Running improves your overall fitness and is a great cardio workout. It can also make you feel amazing — that feeling of euphoria you get after an intense bout of exercise is called a ‘runner’s high’.
But did you know that running could also relieve stress and depression, and it’s been scientifically proven to help you live longer? And perhaps best of all, it’s free.
Here are five reasons why you should add running to your fitness routine.
1. Running makes you live longer
According to a study in the Journal of the American College of Cardiology (JACC), those who run regularly have a life expectancy three years longer than their sedentary counterparts and four years longer than smokers.
And in the Copenhagen City Heart Study, it was discovered that after keeping tabs on 20,000 Danish runners since 1975, they lived around six years longer than non-runners. It also showed that those who ran at around 8km/h two to three times a week (totalling 1-2.4 hours) reduced mortality the most.
2. Running can improve major health conditions
According to the JACC study, people who run regularly have a 30% lower risk of death from all causes and a whopping 45% from cardiovascular disease. Running has repeatedly been proven to reduce the risk of some cancers and diabetes, and lower cholesterol and blood pressure.
Begin slowly and steadily — the heart is the hardest-working muscle in the body, so it’s important to look after it. Watches and bands that monitor heart rate and are invaluable here and a safe way to assist.
3. Running gives you bundles of energy
HIIT and resistance/weight training should be a component of your weekly training routine, but there’s overwhelming evidence that running will help you get in the best shape of your life and make you feel 10 years younger. It’s all about stamina.
Running stamina doesn’t just help you run, it will also help get you through long days at work and leave you with enough energy to do fun activities in the evenings and on the weekends.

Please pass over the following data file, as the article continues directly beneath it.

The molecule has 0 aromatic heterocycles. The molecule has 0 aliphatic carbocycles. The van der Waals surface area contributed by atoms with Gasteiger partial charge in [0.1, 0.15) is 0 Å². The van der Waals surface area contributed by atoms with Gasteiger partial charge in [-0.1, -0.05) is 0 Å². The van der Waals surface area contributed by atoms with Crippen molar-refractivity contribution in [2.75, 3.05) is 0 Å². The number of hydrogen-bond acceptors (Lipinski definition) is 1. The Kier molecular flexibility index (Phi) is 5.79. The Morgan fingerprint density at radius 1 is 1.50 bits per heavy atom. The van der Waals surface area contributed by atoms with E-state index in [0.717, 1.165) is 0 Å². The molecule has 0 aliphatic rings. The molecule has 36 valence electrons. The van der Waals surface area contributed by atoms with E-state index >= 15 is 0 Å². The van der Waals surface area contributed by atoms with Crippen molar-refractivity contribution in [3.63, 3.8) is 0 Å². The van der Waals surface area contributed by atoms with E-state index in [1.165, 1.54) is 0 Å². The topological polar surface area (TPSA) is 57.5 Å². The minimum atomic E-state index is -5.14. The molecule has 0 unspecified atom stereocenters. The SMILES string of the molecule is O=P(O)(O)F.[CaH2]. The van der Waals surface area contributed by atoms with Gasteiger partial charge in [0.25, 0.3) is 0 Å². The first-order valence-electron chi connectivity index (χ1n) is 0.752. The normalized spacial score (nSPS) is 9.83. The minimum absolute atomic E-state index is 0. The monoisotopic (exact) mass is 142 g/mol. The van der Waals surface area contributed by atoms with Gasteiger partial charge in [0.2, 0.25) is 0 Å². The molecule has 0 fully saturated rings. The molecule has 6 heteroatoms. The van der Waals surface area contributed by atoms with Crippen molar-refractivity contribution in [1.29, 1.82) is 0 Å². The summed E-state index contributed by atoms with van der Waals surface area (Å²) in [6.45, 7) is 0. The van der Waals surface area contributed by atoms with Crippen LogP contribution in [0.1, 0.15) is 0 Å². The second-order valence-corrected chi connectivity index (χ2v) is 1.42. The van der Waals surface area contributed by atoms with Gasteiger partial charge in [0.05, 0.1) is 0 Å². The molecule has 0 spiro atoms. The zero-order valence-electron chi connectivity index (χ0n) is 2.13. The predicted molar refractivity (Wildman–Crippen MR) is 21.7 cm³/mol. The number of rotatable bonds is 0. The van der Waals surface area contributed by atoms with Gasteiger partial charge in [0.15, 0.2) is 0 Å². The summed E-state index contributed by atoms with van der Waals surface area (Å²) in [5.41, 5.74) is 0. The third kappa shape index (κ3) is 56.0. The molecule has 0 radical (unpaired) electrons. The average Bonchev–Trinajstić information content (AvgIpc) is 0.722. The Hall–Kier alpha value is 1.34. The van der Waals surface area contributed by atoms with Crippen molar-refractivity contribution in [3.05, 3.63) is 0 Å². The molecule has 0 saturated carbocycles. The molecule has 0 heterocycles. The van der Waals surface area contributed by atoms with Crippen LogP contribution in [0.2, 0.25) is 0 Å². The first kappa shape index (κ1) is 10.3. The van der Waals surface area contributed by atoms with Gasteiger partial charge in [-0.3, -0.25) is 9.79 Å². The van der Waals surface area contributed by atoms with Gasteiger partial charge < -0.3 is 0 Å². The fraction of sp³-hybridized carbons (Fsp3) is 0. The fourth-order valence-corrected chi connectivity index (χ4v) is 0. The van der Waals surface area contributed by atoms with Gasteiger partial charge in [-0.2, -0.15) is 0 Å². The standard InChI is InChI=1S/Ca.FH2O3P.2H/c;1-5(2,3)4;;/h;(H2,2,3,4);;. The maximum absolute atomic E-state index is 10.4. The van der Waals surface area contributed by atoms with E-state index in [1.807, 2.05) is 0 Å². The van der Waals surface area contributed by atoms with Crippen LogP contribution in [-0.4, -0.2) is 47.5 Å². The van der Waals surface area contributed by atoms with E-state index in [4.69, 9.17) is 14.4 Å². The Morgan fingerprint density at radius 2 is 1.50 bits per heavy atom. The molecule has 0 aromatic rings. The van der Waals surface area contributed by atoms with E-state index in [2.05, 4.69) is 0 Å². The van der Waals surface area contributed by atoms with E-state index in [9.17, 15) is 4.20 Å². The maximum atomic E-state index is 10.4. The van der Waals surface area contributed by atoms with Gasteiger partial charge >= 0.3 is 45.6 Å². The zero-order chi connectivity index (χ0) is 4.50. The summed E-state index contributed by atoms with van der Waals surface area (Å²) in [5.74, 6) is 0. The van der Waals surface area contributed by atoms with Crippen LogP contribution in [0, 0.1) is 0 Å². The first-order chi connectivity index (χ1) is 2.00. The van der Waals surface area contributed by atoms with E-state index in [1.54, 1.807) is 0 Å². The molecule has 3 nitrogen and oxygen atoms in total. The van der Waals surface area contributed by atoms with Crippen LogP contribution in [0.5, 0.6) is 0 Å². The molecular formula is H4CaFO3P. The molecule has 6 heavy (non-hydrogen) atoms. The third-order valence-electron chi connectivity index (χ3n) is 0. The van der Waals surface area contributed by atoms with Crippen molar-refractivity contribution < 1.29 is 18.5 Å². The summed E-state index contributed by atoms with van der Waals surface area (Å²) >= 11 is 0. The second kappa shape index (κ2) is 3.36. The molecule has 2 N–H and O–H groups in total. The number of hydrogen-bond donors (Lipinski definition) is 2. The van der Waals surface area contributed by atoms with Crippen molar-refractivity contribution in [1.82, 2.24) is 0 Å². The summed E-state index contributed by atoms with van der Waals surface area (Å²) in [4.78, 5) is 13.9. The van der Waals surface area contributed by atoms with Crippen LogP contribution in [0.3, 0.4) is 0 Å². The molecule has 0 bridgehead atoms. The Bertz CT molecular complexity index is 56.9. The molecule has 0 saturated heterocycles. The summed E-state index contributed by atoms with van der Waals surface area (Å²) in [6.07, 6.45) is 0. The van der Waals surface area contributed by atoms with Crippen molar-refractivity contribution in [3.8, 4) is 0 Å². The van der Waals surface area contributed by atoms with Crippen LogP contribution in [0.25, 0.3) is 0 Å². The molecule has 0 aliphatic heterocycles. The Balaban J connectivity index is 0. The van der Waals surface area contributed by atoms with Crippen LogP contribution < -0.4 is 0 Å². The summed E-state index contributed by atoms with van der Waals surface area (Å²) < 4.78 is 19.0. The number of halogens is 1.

Runners also know that when you have fantastic conditioning, no matter your age, you leap out of bed and feel like you can take on the world. Scientists have found links between moderate to intense exercise and brain chemicals called endocannabinoids (that infamous runner’s high). This suggests it’s more than a euphoric endorphin rush you get from a hard run.
4. Running can reduce stress and depression
During the late autumn and winter months, some people can be affected by a temporary depression called Seasonal Affective Disorder (SAD), which is often attributed to a lack of sunshine. This leads to low energy, a lack of interest in activities you enjoy and weight gain.
Running outdoors in the sun can help combat all of these symptoms. It will keep weight gain to a minimum and/or lead to fat loss, it will boost your energy levels, plus it can be a very sociable activity, too.
Running eradicates stress and can even help relieve insomnia. A study published in the Journal of Adolescent Health found that just 30 minutes of running each week boosted mood and concentration during the day and quality of sleep at night.
The same study showed regularly morning runners also had lower levels of sleepiness during the day, while those who ran later in the evening had less difficulty sleeping.
5. Runners make better partners
Research released from Cambridge University suggests that men who regularly run long distances should also win in the evolutionary battle to reproduce.
A study of 542 runners at the Robin Hood Marathon in Nottingham found that those who finished the fastest were more likely to have high testosterone, stronger sex drives and higher sperm counts.
This story originally appeared in Fitness First magazine.